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Five invaluable lessons for growing your creative brand

Five invaluable lessons for growing your creative brand

Fab Giovanetti

By launching our podcast, the Make an Impact show, we learned loads about podcasts, as well as about creatives and the way they show up online.

As we are working really hard to bring out season three of the series, and this was a great time to look back at what we have achieved through the last 40 episodes.

To celebrate that, I wanted to share with you five top lessons from some incredible creatives making waves in the online world, and how this is helping them build their brand online.

Create better boundaries

You can have a job where it’s hard to distinguish as a job and you don’t really know what’s job and what’s not because you just actually do really love what you do. — Emily Young

This is something creatives struggle more often than I’d like to admit.

Emily Young is a blogger, social media manager, photographer and athlete. In her work and ethic, she truly encompasses what it means to work hard in order to pursue our passion.

Yet, a passion can be harder to confine in the realms of a 9-to-5 working schedule. Why? Well, because when you love what you do, it’s harder to stop doing it.

However, like everything else, our brain needs to be able to rest in order to truly recharge and allow us to be more efficient, effective and successful pursuing our dreams.

This podcast episode with Emily was a perfect reminder of that.

Tap into emotions with your content

I personally see my, my years of art as an art practitioner, as a sort of exorcism of demons that have been building up while I was growing up, and while I was quite confused about what I was, what people were expecting me to be and versus how I actually felt. — Sara Kiyo Popowa

I love this quote from Sara Kiyo Popowa from Shiso Delicious.

Today’s online audience is better educated and better equipped to research what they don’t already know. They’re also flooded with content wherever they go. To make a stand with your content. you have to shock and awe.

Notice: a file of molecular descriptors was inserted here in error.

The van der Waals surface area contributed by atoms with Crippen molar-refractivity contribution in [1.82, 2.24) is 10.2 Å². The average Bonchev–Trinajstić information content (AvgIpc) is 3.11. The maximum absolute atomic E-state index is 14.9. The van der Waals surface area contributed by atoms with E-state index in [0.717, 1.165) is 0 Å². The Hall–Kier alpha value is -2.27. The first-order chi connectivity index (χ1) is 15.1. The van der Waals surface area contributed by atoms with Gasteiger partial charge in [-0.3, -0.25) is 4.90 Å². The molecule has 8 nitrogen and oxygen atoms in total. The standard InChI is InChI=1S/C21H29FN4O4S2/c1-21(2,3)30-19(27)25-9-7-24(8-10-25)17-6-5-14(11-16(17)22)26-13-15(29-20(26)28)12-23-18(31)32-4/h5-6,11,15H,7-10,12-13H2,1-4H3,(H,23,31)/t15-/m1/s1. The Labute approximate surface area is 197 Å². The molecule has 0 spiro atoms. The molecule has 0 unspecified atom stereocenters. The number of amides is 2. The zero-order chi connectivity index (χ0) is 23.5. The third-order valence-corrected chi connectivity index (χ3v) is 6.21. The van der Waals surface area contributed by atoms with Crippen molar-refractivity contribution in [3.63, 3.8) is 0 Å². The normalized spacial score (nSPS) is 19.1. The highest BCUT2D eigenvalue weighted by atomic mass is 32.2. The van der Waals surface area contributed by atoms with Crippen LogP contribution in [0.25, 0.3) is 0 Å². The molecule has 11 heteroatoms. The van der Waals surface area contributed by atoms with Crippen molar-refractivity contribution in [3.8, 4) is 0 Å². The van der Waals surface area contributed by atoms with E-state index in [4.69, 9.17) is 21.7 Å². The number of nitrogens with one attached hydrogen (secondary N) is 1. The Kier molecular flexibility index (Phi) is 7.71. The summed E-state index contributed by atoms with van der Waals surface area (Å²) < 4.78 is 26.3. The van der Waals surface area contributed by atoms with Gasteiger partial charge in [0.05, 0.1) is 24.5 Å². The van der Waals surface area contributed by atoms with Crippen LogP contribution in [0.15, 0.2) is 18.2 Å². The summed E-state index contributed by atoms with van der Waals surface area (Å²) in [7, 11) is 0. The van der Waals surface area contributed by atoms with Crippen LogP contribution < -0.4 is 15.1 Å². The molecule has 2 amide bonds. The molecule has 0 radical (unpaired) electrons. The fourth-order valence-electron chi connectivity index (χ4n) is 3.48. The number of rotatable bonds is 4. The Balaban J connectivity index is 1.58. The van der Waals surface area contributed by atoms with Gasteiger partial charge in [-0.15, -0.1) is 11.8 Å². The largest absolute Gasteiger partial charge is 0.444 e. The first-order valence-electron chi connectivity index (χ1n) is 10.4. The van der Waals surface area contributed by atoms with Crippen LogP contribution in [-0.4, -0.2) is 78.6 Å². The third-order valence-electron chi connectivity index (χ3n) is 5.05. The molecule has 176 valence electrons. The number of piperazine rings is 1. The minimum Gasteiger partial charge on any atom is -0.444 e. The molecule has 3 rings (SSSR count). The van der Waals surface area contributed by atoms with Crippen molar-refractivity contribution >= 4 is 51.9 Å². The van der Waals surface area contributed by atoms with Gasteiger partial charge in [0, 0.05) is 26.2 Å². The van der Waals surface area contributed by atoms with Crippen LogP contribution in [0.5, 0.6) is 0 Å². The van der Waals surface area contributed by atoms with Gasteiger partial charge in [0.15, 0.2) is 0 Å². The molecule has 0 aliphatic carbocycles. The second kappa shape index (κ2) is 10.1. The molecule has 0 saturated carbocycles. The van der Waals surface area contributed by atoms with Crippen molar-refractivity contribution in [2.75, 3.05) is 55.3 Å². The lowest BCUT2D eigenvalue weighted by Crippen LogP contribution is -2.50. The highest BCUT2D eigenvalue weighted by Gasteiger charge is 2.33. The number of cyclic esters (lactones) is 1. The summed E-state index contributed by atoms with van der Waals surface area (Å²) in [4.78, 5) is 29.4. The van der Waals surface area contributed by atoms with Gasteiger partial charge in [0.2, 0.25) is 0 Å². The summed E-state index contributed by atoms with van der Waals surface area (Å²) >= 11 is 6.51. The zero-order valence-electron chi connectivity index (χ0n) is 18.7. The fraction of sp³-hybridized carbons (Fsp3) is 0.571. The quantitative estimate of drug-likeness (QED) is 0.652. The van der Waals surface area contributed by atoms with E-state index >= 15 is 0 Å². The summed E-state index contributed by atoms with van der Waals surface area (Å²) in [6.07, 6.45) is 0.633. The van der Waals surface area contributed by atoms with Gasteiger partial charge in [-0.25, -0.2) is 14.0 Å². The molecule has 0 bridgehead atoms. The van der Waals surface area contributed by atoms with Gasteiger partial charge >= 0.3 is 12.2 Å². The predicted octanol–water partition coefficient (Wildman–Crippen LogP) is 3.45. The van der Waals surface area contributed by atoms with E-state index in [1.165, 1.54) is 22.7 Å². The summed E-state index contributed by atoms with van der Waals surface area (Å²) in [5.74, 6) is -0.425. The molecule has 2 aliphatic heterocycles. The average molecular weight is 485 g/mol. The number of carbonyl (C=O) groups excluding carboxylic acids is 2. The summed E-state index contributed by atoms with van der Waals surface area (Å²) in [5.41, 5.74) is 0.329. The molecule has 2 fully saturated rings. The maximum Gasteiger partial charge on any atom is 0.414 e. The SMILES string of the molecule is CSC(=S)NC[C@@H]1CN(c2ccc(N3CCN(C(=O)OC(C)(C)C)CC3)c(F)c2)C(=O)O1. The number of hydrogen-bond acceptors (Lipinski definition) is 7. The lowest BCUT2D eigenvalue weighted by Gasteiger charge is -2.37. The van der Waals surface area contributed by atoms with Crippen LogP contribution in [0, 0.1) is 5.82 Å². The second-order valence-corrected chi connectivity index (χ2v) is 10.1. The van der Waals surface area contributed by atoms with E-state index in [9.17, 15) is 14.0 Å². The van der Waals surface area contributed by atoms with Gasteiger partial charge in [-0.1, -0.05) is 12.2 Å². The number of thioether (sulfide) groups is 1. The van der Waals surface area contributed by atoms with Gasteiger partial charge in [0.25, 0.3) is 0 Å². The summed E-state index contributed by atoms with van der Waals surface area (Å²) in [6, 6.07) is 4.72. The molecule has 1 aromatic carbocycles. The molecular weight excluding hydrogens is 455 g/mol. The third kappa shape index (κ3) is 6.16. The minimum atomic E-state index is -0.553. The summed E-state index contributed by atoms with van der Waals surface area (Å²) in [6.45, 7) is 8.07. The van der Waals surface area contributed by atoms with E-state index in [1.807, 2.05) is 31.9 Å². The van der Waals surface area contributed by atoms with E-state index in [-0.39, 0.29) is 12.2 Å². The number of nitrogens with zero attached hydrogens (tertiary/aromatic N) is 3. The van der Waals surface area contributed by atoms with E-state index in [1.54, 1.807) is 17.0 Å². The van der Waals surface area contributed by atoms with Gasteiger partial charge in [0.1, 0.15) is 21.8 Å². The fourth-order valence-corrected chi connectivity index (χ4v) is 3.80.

Your content has to be able to tell your story and connect emotionally with your audience in order to truly stand out from the crowd. It’s a simple proposition, yet something we often forget to do.

When I struggle to connect with my creativity in such a primal way, I like to ask myself:

“Which lesson have I learned this week I can share with my audience?”

Educating requires loads of skills

As facilitators, we have a much higher responsibility to be good and to perform. Attention it’s more of a challenge for the facilitator than it is for the for the person in the seat. — Tal Shmueli

I loved talking to Tal about educating and catching our audience’s attention as storytellers. I learned loads from this chat, and I found it highly inspiring. We often believe that the issue for educators is to deal with the audience’s attention span.

However, our responsibility as teachers and storytellers is to be the ones who make our audience feel engaged. Being able to ask the right questions is definitely key.

Make your audience feel welcome

I think Vida is a place where you could do whatever you want, which I love. Hopefully people feel it very welcoming her. Nobody’s gonna judge you: have as many cakes or many shots of espressos you want come as often as you want. — Dani Ortega

See Also

Obviously, three times a week is a lot of sugar. But you know, I am not going to be the ones telling anyone. Dani Ortega is the founder of Vida Bakery in London, and she is creative in her own rights, especially in the kitchen.

Her approach to Vida is one of being honest, straightforward and always welcoming to her customers. There is something to be learned from that, as more often than not we forget that as creatives we are constantly communicating with our audience.

As such, we should be taking the time to get to know them, understand them and their needs.

Your brand is a journey

We just want to help people to realise their dreams — they may not know what the kind of plan is, but probably a good plan. — Lauren Lovatt

It’s okay not to have it all figured out — Lauren is the founder of PlantAcademy, and her mission is to help plant-based business owners.

What I loved about her approach is a constant curiosity, which allowed her to challenge her own beliefs and push the boundaries by creating a new, unique business by simply listening to her audience.

It’s a reminder that sometimes, in order to pursue your dreams, you’ll have to try and fail.

I am a lover of stories — I believe that stories make the world go around. As such, I have been incredibly humbled to be able to bring amazing stories from incredible humans to life.

If you haven’t already, check out the Make an Impact show and let us know what you think.

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